The night of the Passover was ‘a night much to be remembered.’ Wherever a Jew exists it is to this night he points, as the proudest epoch in his people’s history. The feast of the Passover is full of typical meaning. Notice, first, that this was a little judgment day. The children of Israel were to be delivered by a direct visitation of God. There are three great truths brought out in this narrative.

I. The universality of condemnation.—God was going to save the Israelites, but before He saved them He must condemn them. He sent Moses with a message couched in the language of symbol, which clearly showed that the Israelites were guilty no less than the Egyptians. The lamb was to be the representative of the firstborn son, who must die for the sins of his family. The Israelite and the Egyptian are brought under one common charge of guilt, and there they all stand, ‘condemned already.’

II. The great truth of substitution.—God sends Moses to His people and bids them choose ‘for every family a lamb.’ The lamb was instead of the firstborn. Christ is the ‘Lamb of God, that taketh away the sin of the world.’

III. The third truth taught is appropriation.—The Israelite would not have been safe if he had merely killed the lamb; he had to sprinkle its blood on the lintel and on the two sideposts. When we repose our confidence in the Person of Christ, we have taken the bunch of hyssop and dipped it in the blood, and from that moment we are safe.

—Canon Hay Aitken.


(1) ‘The Passover-feast, kept as a united national act of obedience, was the first act of the independent and free nation; organised under Jehovah, their invisible king. Observe that the national history dates from a Divine deliverance; as we date from the coming to earth of our Incarnate Saviour. Get illustrations of the atonement of the Lord Jesus from the Passover. Work out the following points:—(1) The victim it provides. (2) The sacrifice it requires. (3) The duty it enjoins (ver. 7). (4) The spirit it demands. (5) The peril it averts. (6) The extent it contemplates.’

(2) ‘The paschal lamb being without blemish fitly shadowed forth the perfection of His character; its age, how He was to be cut off in the flower of His days; the charge not to break its bones, represents literally what took place in our Lord’s case; and the charge to roast it with fire is a foreshadowing of the severity of His sufferings, while the bitter herbs with which it was to be eaten tells of the sorrow for sin with which it behoves us to receive the Saviour; and the eating itself, and the sprinkling of the blood, are indications of the appropriation which we need to make of Him by faith in order that we may live by Him, and of the necessity of having His blood applied to our hearts and consciences in order that it may cleanse us from all sin. The whole speaks of Christ, and is meaningless except as it speaks of Him.’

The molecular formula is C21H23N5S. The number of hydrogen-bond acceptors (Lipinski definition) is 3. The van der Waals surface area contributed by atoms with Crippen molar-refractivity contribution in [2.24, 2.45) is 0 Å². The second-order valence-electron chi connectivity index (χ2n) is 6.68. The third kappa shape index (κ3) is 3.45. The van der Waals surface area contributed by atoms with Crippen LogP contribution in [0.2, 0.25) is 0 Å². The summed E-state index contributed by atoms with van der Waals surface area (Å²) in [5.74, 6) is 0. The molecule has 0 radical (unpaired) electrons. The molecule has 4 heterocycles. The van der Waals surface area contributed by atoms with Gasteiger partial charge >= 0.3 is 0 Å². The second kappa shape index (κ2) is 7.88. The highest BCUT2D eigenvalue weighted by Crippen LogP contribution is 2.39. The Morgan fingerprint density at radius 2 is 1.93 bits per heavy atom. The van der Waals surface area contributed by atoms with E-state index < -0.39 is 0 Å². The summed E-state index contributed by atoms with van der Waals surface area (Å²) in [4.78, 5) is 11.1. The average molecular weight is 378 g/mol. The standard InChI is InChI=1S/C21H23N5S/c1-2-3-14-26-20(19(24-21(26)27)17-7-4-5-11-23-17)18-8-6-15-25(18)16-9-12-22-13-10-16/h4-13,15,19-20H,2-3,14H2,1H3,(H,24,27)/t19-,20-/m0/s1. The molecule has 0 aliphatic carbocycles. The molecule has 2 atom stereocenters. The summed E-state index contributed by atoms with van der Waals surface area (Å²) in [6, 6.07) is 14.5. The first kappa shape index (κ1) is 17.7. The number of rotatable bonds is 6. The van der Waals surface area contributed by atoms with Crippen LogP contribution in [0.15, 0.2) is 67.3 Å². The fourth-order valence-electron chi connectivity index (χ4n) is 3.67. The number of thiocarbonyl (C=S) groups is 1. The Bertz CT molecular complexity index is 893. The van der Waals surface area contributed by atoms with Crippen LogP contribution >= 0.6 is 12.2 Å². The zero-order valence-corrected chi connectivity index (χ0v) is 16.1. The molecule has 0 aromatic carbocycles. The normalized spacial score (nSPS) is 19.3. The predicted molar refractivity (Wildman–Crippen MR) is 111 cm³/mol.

(3) ‘None but the circumcised could partake. O! my soul, hast thou put off from thee the filthiness of the flesh by the circumcision of Christ, so only canst thou be sure of having a right to the body and blood of the Lamb.’

Verse 43


‘This is the ordinance of the passover.’

Exodus 12:43

Between the announcement of the closing plague and the night of its actual accomplishment, a considerable interval must have elapsed. Time was given, in the wise delay of God, for the widespread preparations that were necessary; a last opportunity was afforded Pharaoh to realise the awful consequences of his obstinacy; and Moses was instructed, in this lull before the storm, how to celebrate the Passover Feast, so that it should not only answer the purpose of the moment, but be a witness to succeeding generations. What, then, was to be the manner of this feast? It was to be a feast, not of leisure, but of haste. It was not to be eaten at ease and with happy lingering; men were not to be dressed as if for some quiet repast. Loins must be girded, shoes must be on the feet, the hand of every man must grasp a staff; it was a feast of expectancy and eagerness; of men on the point of starting on a journey. Everyone knows what the feast itself consisted of—it was a lamb without blemish, a male of the first year. The lamb was to be roasted with fire, and unleavened bread was to be prepared, then with the unleavened bread and bitter herbs it was to be eaten. But first, the blood of the lamb was to be gathered in a basin, and with that blood the doorposts and the lintels of every house which sheltered a family of Israelites was to be sprinkled.